Search for Google MyMaps

When looking for something in Google Maps, sometimes it’s nice to browse.  Say you’re looking for a campground in a certain area, or all of the restaurants in a city, or the location of the nearest amusement park or apartments nearby.  Or say you’re curious about all of the nuclear waste repositories in the world or the locations of all cities that have hosted the Olympic Games or all of the locations with free Wifi in Wisconsin.

Google MyMaps allow users to organize locations into collections and share them with the world.  To search for MyMaps that fit what you’re looking for, go to Google Maps, click the link for “Show Search Options” and select “User-created maps” from the menu.  Have fun!



Google Public Data Visualizations


I was thinking to myself this afternoon that it’d be wonderful to have a Google Maps or Google Finance  -style view of economic data.  What have unemployment numbers looked like recently and historically, for instance?  Well, boy was I happy to find that there is exactly such a thing.


Google Public Data provides an interface into some interesting statistics about the US and the world.  Zoomable graphs and animations that show how data changes over time gives you a chance to hone in on the information you need.


While the actual number of datasets available at this point are limited (just 15 at this point), it’s a cool tool that I hope will be expanded to include even more value information.

Google Chrome AutoRefresh Tabs

There are a number of plugins for Firefox that I use regularly to schedule regular refreshes on pages like Google Finance that I like to keep current throughout the day.  In its infancy, Chrome does not have a built in way of doing this.

I found a nice solution here on a forum, posted by user gl0rfindel.  Create a bookmark pointing to the url:

javascript:
timeout=prompt("Set timeout [s]");
current=location.href;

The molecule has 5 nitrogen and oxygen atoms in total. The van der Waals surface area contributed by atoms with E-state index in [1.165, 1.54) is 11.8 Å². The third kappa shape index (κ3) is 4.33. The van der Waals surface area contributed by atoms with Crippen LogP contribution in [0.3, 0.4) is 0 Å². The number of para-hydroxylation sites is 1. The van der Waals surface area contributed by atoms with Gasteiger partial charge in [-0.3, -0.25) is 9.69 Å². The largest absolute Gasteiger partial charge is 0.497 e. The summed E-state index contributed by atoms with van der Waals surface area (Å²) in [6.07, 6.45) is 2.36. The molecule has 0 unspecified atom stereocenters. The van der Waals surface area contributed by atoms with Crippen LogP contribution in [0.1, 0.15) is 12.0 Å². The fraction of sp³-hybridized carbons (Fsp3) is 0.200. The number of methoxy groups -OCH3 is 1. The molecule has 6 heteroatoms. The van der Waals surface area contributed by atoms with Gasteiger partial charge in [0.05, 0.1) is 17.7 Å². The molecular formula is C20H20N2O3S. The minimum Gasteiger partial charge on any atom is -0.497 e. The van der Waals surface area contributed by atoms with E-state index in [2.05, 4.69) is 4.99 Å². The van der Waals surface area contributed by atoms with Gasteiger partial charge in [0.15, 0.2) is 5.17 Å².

if(timeout>0)
  setTimeout('reload()',1000*timeout);
else
  location.replace(current);
function reload(){
  setTimeout('reload()',1000*timeout);
  fr4me='<frameset cols='*'>n<frame src=''+current+''/>';
  fr4me+='</frameset>';
  with(document){write(fr4me);void(close())};
}


Clicking the bookmark will let you specify how regularly (in s) to refresh the current active tab.

Power Chrome: Keyboard Shortcuts and Omnibar Info Commands

omnibarIn addition to the extensions described in the previous post, Chrome includes functionality for a few helpful keyboard shortcuts and diagnostic/status information about browser operations.

Keyboard Shortcuts: Many of these are well known but they are all incredibly helpful

  • CTRL-F6 or ALT-d: 
    • Select the URL in the address bar
  • CTRL-SHIFT-N:  
    • New incognito window
  • SHIFT-ESC:  
    • Open Chrome Task Manager
  • CTRL-SHIFT-T:  
    • Open recently closed browser tab
  • CTRL-Click on a link: 
    • Open this page in a new background tab
  • CTRL-SHIFT-Click on a link: 
    • Open this page in a new tab and switch to this tab
  • CTRL-TAB: 
    • Switch to the next tab
  • CTRL-SHIFT-TAB: 
    • Switch to the previous tab
  • CTRL-#: 
    • Switch to this tab

(Full listing available at: Explore Google Chrome Features)

Omnibar commands:

The Omnibar is Chrome’s address bar and search bar rolled into one thing.  Typing a URL goes to that site, typing a search query looks up results in Google Search.

In addition to those operations, Chrome allows access to some valuable information about the browser’s inner workings.

  • ? <search-query>
    • search the item <search-query> in Google
  • type a web address then hit TAB+<search-query>
    • allows searching of the query on that url’s domain
  • about:memory
    • chrome process memory usage
  • about:stats
    • load times for Chrome, Javascript
  • about:network
    • behind-the-scenes network info
  • about:dns
    • dns info, time, stats
  • about:version
    • version, user-agent, etc.
  • about:plugins
    • installed plugins
  • about:cache
    • cached content
  • view-cache:[URL]
  • view-source:[URL]
  • about:crash
    • crash the tab (just for fun!)

Power Chrome: Chrome Extensions

chrometopThis is the first in a series of several posts outlining ways to take advantage of lesser-known Chrome features.

To try out the most recent development version of Chrome, you will need to make a few easy changes to your installation.


(img src: popandpolitics.com)

Instructions:

  1. download the Chrome channel switcher here
  2. after installing and running the program, select the ‘Dev’ channel
  3. to enable plugins, right-click your chrome shortcut and select properties.
  4. in the ‘Target:’  field, add  ‘–enable-extensions’  to your path.  (e.g. ‘”<chrome-path>” –enable-extensions’)